Last weekend I was part-way through Elizabeth’s short story challenge when I was struck down by a surprise health problem. All’s well now, I’m glad to report, but after three days of blood tests is it any wonder my story brain turned to vampires and werewolves?
Better late than never. Here are the prompt words, and my attempt:
A scandalous family secret is uncovered during the reading of a will, using the words
Eternity Teeth Grasp Poison
Land Cocoon Blankly Haunt
Capture Booze Casket Faint
Bluster Shake Nerve Awful
Were There’s a Will
Annabel McCallan-Whyte stared blankly at her rapacious baby brother. She understood all the words he used, but for a moment or two there she’d failed to grasp his meaning. The sheer nerve of him made her shake with rage. Grandpa was barely in his casket, and Jonathan was already peddling his unique brand of poison.
“A private golf club? Conference facilities? A helipad? Luxury housing? It’s beyond awful. Grandpa would haunt you.”
Jonathan shrugged, but his eyes slid away from hers.
“Come on, sis,” he wheedled. “This place is huge. What else would you do with a hundred acres of prime development land?”
“Give it to the village,” she shot back. “That’s what Grandpa wanted. Use the house for a community center, like they’ve been doing for years.”
Jonathan shrugged again. “So buy or build them one from your half of what this place is worth.”
Luckily the door opened before she could brain him with a priceless Benvenuto Cellini candlestick. She knew old Mr. McLeish, who’d been Grandpa’s lawyer for as long as anyone could remember, but the curly-haired, smooth-faced young guy with him was a stranger. Probably born in the twenty-first century, or at least the very end of the twentieth.
The new kid wore a sweatshirt, a slouchy hat and a broad smile, none of which seemed remotely appropriate given the seriousness of the occasion. Mr. McLeish didn’t seem to mind, but she sent the young man a stern glare. He winked at her.
“Who’s that?” Jonathan glowered at the boy, his face dark with suspicion.
“All in good time, Mr. McCallan-Whyte.” The lawyer shuffled to his usual place at the end of the dining table and set a slim file on the polished walnut. The mystery kid helped him settle into his seat, and then parked himself in Grandpa’s carved chair at the head of the table, where he slouched, entirely at ease.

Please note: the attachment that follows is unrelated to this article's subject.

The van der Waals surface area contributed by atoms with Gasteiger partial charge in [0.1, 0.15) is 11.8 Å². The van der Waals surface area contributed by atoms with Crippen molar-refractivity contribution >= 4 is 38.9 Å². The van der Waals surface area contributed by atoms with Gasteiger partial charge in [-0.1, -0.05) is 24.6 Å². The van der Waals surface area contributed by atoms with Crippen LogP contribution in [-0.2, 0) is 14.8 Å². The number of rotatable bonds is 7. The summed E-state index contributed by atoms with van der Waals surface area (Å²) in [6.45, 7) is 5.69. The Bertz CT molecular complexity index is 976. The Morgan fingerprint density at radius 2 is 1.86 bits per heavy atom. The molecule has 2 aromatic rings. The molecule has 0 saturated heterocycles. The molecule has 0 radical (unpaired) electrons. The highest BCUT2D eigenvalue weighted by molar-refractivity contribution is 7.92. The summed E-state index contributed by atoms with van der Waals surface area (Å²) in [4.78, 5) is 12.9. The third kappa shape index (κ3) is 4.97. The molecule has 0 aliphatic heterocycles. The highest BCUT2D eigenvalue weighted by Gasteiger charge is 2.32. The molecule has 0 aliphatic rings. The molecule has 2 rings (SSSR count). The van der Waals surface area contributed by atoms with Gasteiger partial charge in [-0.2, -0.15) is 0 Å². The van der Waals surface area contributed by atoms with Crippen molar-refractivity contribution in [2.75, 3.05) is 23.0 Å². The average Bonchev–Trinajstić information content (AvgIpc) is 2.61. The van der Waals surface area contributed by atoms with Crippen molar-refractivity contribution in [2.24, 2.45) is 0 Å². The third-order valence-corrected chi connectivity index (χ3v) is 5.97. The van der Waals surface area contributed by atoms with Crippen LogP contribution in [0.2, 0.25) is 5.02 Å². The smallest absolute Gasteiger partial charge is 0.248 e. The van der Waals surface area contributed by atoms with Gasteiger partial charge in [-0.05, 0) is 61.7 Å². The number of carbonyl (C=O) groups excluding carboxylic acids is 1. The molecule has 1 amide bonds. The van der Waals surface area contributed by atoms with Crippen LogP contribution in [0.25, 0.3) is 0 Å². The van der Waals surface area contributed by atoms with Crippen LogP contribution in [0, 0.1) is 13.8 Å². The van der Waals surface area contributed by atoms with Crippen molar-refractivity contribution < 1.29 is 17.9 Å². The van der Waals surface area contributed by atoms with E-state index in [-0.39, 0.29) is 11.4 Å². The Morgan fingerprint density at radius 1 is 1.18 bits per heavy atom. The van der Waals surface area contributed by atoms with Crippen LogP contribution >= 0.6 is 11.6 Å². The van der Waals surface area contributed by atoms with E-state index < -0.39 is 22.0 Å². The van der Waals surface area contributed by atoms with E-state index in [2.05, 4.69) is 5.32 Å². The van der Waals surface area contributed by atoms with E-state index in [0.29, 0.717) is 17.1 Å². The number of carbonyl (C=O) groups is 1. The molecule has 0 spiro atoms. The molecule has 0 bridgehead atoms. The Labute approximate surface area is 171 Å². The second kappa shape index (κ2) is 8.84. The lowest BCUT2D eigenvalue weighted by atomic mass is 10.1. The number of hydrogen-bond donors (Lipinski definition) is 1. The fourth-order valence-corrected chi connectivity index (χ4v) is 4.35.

It was too much to bear. Annabel almost reached for the candlestick again, but something in the boy’s expression made her think better of it. She knew she’d never met him before, but there was something terribly familiar about the way his cheeks dimpled, as though he was enjoying a private joke at their expense.
“No sense in making a meal of this.” The boy smirked.
Mr. McLeish shot him a quelling glance. “The formalities must be observed, Mr. Whyte.” He pronounced the name with careful precision.
Jonathan lumbered to his feet. Mr. McLeish silenced him with a look. Mr. Whyte tapped his hands on his denim-clad thighs in another gesture that looked odd on his gangly skater-boy body.
Grandpa’s lawyer cleared his throat.
“Mr. and Miss. McCallan-Whyte, this is your cousin Mr. Callum Whyte, of the Canadian branch of the family. It is my duty to inform you that my client, your grandfather, the late Mr. Hamish McCallan-Whyte, left his entire estate to your cousin.”
“What?” Jonathan’s fat hands clenched into fists. He thumped them onto the dining-table and leaned on them, almost stuttering in his rush to get the words out. “Do you seriously expect us to believe that?”
“No.” Callum Whyte spoke for the first time: low, calm, and faintly transatlantic. “I expect you to tell the rest of the world you do, though.”
“Not a chance.” Jonathan harrumphed. All bluster, no brains.
“I might,” she said. “It depends what you plan to do with the estate.”
“Nothing, Parkin,” Callum Whyte said. “The staff keep their jobs, you keep your cottage, the villagers use the place the way they always did.”
She closed her eyes in relief. “Then I’ll definitely…”
Parkin? There was only one person in the world who used that nickname, a Northern English word for gingerbread that he said was the same color as her hair.
Her voice came out in a kind of strangled squeak. “Grandpa?”
It couldn’t be, but it was. She leaped out of her chair and ran round the table. He opened his arms just in time to catch her in a rib-squeezing hug. He even smelled right, enveloping her in a reassuring cocoon of vetiver cologne, oolong tea, and warm wool. “Sorry to worry you, Parkin,” he mumbled against her hair. “I can’t keep the same persona for eternity. People would notice.”
Jonathan mopped his brow with his Hermes handkerchief.
“The staff get jobs; the village gets a multi-million pound playground; she gets a house on the loch…” He swallowed hard, as though he might lose Mrs. Ross’s excellent lunch, which would have been a shocking waste of fine food. “What do I get?”
Callum Whyte—grandpa!—stared down the length of the table until her brother started to squirm.
“Behave yourself, and I won’t call in your debts, Jonty,” he said softly. “How many times did I tell you not to borrow against your inheritance?”
“And if I refuse?”
Her brother looked as though he might faint. He stumbled to the sideboard, poured himself a glass of Grandpa’s finest booze, and chugged it.
Grandpa smiled. It was a very wide smile, showing a perfect set of very white, very sharp, very long canines.
“That would be unwise.” He ran his tongue over his lips. It was long, rough, and very pink. “I’d hate you to suffer the same fate as Great-Uncle Hugh. They never did capture the creature that got its teeth into him.”